Dr Marine Diana

Postgraduate Research Student
MSc, MRes
+44 (0)1483 686648
01 AA 01

Academic and research departments


My research project

My qualifications

Masters by Research (MRes)
Comparison of advanced oxidation processes for metaldehyde removal and downstream disinfection by-product formation.
Project sponsored by Severn Trent Water
Cranfield University
MSc Engineering degree in Chemistry
Specialisation in environmental and analytical chemistry
National School of Chemistry in Rennes, France (ENSCR)

Affiliations and memberships

Royal Society of Chemistry
Associate member


Research interests



Diana, M., Felipe-Sotelo, M., Bond, T. (2019) Disinfection byproducts potentially responsible for the association between chlorinated drinking water and bladder cancer : A review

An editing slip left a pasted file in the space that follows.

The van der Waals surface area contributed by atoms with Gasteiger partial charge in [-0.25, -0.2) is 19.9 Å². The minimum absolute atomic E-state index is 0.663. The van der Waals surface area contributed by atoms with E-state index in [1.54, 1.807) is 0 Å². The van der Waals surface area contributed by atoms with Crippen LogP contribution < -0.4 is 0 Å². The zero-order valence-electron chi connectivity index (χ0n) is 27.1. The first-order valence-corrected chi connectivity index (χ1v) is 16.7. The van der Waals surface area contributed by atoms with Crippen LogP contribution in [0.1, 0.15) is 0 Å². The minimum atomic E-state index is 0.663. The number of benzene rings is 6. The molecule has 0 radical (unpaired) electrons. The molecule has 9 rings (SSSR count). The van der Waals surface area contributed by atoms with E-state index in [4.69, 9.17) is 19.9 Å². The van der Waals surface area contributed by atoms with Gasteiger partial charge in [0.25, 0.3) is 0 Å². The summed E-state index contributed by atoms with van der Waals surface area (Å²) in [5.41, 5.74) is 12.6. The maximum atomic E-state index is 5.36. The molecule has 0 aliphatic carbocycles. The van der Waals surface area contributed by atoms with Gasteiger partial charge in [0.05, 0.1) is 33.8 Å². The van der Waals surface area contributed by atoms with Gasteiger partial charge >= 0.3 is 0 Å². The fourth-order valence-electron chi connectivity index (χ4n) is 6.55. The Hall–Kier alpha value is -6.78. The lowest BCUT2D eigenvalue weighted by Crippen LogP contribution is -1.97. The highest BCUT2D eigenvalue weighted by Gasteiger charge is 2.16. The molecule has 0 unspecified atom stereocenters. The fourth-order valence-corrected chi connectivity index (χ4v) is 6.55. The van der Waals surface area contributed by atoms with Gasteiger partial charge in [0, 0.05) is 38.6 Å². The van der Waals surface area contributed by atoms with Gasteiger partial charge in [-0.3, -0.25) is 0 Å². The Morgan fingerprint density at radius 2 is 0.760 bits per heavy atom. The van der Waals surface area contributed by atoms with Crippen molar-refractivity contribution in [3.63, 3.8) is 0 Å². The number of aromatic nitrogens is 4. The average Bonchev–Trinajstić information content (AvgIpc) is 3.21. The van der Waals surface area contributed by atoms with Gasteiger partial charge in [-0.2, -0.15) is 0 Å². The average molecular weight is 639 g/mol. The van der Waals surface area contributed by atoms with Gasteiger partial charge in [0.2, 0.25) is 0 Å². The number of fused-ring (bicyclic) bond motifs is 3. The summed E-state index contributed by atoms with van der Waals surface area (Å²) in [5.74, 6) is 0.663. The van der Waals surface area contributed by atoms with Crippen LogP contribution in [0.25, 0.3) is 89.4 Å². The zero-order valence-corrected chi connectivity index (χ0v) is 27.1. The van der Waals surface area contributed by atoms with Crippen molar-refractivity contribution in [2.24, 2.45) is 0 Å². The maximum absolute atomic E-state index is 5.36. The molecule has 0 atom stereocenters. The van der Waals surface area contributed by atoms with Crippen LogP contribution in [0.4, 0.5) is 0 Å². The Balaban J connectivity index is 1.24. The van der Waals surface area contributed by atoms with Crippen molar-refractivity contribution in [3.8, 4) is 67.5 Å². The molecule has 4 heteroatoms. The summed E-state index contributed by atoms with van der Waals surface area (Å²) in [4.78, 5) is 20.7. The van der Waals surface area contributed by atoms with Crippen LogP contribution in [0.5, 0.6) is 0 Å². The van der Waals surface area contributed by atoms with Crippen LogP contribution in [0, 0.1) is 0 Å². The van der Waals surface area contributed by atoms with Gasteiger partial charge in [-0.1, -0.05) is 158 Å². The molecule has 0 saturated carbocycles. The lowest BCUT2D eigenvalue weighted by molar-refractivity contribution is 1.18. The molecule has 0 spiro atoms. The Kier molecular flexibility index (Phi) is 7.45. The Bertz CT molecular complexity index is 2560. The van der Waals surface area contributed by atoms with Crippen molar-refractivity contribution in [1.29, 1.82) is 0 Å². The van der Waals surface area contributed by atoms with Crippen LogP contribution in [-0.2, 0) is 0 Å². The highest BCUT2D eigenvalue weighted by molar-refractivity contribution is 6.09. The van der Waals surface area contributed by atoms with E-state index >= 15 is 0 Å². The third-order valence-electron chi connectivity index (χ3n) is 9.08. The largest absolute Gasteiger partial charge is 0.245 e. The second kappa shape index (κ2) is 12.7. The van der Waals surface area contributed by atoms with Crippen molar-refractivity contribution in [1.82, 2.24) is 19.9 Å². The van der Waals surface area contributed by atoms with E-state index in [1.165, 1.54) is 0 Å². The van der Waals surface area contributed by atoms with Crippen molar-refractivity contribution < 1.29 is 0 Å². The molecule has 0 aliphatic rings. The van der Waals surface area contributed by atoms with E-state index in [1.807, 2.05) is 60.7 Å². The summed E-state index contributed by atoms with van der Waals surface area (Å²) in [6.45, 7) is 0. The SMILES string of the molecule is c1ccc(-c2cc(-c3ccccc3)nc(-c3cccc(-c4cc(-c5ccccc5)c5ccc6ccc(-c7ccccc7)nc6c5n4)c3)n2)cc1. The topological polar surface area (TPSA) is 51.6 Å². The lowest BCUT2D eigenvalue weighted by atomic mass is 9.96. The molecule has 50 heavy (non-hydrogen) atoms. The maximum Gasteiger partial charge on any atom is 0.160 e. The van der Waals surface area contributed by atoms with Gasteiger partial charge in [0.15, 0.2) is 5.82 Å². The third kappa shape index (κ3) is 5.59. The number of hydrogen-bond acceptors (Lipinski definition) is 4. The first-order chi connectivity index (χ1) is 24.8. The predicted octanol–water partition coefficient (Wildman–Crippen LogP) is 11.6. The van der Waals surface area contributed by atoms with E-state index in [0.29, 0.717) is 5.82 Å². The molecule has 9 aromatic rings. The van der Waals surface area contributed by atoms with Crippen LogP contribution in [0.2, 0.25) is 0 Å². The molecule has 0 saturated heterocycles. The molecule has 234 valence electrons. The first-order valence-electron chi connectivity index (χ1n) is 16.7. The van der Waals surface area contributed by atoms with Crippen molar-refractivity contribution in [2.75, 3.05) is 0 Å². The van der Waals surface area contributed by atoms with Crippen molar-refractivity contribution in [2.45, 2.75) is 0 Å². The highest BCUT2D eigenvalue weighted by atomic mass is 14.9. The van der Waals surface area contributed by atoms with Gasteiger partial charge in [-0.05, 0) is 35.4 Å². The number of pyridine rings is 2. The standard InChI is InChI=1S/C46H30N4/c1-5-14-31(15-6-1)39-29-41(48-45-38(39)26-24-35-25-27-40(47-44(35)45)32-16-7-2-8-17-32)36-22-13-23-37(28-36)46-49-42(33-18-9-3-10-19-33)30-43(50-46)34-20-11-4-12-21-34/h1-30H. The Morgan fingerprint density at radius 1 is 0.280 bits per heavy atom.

Epidemiological studies have consistently associated the consumption of chlorinated drinking water with an enhanced risk of bladder cancer. While this suggests that some disinfection byproducts (DBPs) are bladder carcinogens, causal agents are unknown. This study aims to highlight likely candidates. To achieve this, structures of known and hypothesised DBPs were compared with 76 known bladder carcinogens. The latter are dominated by nitrogenous and aromatic compounds; only 10 are halogenated. Under 10% of the chlorine applied during drinking water treatment is converted into identified halogenated byproducts; most of the chlorine is likely to be consumed during the generation of unidentified non-halogenated oxidation products. Six nitrosamines are among the nine most potent bladder carcinogens, and two of them are known to be DBPs: N-nitrosodiphenylamine and nitrosodibutylamine. However, these and other nitrosamines are formed in insufficiently low concentrations in chlorinated drinking water to account for the observed bladder cancer risk. Furthermore, although not proven bladder carcinogens, certain amines, haloamides, halocyclopentenoic acids, furans and haloquinones are potential candidates. At present, most identified bladder carcinogens are nitrogenous, whereas >90% of natural organic matter is not. Therefore, non-nitrogenous DBPs are likely to contribute to the bladder cancer risk. Given the high proportion of DBPs that remains uncharacterised, it is important that future research prioritises compounds believed to be potent toxicants.